As I embark on my fourth week at Tartine tomorrow morning, it’s fun to look back over the busy last few weeks and see how things have settled in. Unlike the constantly changing themes, techniques and core ingredients we explored at pastry school for the first four months of 2015, my life at the bakery has maintained a decent level of consistency. I’m still primarily focused in two areas: Shells and Tarts. I’ve definitely been spending more time in the Tarts department, which has lately also meant getting into work around 7 am. However, you won’t find me complaining. I like the quiet in the morning, when it’s just a handful of people in the kitchen. And I love the rhythm of the work.Continue reading
I’m glad I’m able to write (or, rather, share) this post, because I wasn’t sure what Tartine’s policy was with regard to social media. We seem to have hashed out the major parameters, and I feel comfortable sharing my thoughts with the fine people who take the time to read this blog. Thanks for your patience!
It’s not been more than two weeks since I first began my externship and because I don’t remember a lot of the blow-by-blow and you probably don’t care enough. I’m hoping to use this particular post to provide a bit of an overview of what my experience has been like so far. To bring you up to speed, Tartine Bakery is considered one of the foremost bakeries in the U.S., if not the world. Perhaps they first gained notoriety for their bread, or their bread in combination with their pastries, but however it started a dozen or so years ago, it’s held true. Tartine is one of the reasons I chose to be in San Francisco in the first place. It’s just that good. And if I’m learning to be a pastry chef, why wouldn’t I put myself in close proximity to a place this amazing, this magical, this good?
I returned to San Francisco from Portland two weeks ago today with just enough time to unpack, relax for a little bit and then gear up for my stage at Tartine the following morning. This stage, a four-hour or so test run in the bakery’s kitchen, would solidify my externship for school or derail it. We’d been told not to worry too much about any restaurants or bakeries requesting/requiring stages before confirming the externships, but I was nervous nonetheless. After all, this was TARTINE. The dream bakery. The pinnacle.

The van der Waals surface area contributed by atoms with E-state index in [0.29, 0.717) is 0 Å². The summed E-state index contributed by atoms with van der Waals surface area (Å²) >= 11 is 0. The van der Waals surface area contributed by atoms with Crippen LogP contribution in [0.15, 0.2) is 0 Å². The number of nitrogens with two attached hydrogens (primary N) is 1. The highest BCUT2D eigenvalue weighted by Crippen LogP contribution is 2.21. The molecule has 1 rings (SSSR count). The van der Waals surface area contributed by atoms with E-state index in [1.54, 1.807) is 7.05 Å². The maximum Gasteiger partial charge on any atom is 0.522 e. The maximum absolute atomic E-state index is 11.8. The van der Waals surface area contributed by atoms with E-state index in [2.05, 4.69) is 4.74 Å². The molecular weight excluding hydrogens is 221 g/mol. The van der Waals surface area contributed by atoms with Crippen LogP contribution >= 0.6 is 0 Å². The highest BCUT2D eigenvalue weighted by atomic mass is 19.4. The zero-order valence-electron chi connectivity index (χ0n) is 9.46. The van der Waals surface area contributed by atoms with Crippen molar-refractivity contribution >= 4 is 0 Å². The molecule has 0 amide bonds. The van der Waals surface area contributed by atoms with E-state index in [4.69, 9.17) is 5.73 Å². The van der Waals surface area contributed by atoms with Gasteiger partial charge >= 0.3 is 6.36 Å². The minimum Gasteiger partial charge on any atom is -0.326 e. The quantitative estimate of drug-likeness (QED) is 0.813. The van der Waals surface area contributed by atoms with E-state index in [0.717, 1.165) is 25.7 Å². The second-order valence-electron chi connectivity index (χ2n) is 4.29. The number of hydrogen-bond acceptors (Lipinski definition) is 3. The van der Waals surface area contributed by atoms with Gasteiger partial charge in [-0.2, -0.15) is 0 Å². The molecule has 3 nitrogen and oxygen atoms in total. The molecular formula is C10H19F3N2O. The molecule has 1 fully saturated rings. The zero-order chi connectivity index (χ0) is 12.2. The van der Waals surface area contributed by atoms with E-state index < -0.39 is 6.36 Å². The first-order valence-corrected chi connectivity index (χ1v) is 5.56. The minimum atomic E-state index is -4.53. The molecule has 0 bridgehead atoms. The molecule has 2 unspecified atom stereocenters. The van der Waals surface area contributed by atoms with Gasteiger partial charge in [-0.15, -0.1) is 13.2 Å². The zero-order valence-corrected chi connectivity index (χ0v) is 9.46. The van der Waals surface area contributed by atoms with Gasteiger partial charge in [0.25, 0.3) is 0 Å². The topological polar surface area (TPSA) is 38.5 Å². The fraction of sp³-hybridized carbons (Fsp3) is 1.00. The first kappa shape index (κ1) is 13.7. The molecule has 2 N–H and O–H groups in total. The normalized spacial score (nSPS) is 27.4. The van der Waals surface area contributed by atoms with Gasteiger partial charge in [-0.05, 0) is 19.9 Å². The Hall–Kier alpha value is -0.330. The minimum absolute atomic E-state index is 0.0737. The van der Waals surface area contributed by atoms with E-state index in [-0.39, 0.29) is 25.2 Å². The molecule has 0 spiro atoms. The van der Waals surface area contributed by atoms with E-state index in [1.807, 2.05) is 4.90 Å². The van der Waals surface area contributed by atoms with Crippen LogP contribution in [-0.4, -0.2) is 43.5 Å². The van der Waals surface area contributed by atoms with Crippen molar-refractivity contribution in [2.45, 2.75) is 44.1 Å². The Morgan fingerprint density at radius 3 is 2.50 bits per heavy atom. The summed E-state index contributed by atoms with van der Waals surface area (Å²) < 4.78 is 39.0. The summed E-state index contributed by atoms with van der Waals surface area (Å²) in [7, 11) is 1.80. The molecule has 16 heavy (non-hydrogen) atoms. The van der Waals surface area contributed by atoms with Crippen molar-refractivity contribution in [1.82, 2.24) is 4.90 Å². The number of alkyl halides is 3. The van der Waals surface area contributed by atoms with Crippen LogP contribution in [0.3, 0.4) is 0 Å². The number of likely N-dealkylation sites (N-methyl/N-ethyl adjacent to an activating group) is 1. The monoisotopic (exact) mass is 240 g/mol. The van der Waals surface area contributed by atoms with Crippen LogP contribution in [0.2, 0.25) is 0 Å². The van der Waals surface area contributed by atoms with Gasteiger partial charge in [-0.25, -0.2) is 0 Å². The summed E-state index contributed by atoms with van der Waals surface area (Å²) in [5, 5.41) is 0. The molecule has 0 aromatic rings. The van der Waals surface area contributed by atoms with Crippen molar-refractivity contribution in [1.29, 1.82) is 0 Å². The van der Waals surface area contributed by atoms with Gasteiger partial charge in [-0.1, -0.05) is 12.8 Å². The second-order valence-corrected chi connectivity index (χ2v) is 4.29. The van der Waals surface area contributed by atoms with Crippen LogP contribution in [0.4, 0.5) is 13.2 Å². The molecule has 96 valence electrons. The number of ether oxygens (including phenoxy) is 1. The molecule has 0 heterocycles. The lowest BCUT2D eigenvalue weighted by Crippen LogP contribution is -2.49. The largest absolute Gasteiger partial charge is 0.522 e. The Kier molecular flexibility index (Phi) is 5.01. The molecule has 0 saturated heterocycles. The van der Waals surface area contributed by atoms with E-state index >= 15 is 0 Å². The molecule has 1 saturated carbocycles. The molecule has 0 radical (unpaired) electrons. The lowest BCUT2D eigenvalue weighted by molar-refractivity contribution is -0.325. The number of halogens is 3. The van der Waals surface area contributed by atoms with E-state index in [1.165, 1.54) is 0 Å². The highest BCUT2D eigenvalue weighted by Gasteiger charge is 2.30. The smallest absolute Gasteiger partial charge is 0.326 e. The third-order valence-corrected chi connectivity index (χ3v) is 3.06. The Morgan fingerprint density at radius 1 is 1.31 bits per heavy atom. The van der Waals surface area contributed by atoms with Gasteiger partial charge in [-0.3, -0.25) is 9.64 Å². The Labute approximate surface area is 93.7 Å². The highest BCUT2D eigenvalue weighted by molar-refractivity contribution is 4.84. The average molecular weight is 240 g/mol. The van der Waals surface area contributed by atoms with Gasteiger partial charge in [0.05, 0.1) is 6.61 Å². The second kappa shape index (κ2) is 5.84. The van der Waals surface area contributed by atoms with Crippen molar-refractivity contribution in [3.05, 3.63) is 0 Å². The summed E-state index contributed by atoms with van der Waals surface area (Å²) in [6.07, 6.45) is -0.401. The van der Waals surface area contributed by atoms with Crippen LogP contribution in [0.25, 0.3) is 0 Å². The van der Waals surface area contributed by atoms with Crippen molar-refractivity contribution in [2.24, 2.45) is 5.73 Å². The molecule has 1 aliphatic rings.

As I took BART to the airport following the end of school, I reflected on the whole experience. It was a long thought-out decision to actually go to pastry school. Some pastry chefs I’d talked to had gone themselves and/or recommended going, while others hadn’t gone or didn’t think it was necessary. It was both a personal decision as well as a professional one. For me, if I was going to work in a restaurant, I might not have chosen to go to school. But as someone whose endgame is to open a bakery, and as someone who background is in education and values the structure it provides, it really seemed like a smart decision.
The last three days of the classroom portion of pastry school were filled with all sorts of delicious experiences, some at our hands and some at the hands of others. Looking back, it’s hard to believe that school has ended already and even these last few days feel like distant memories.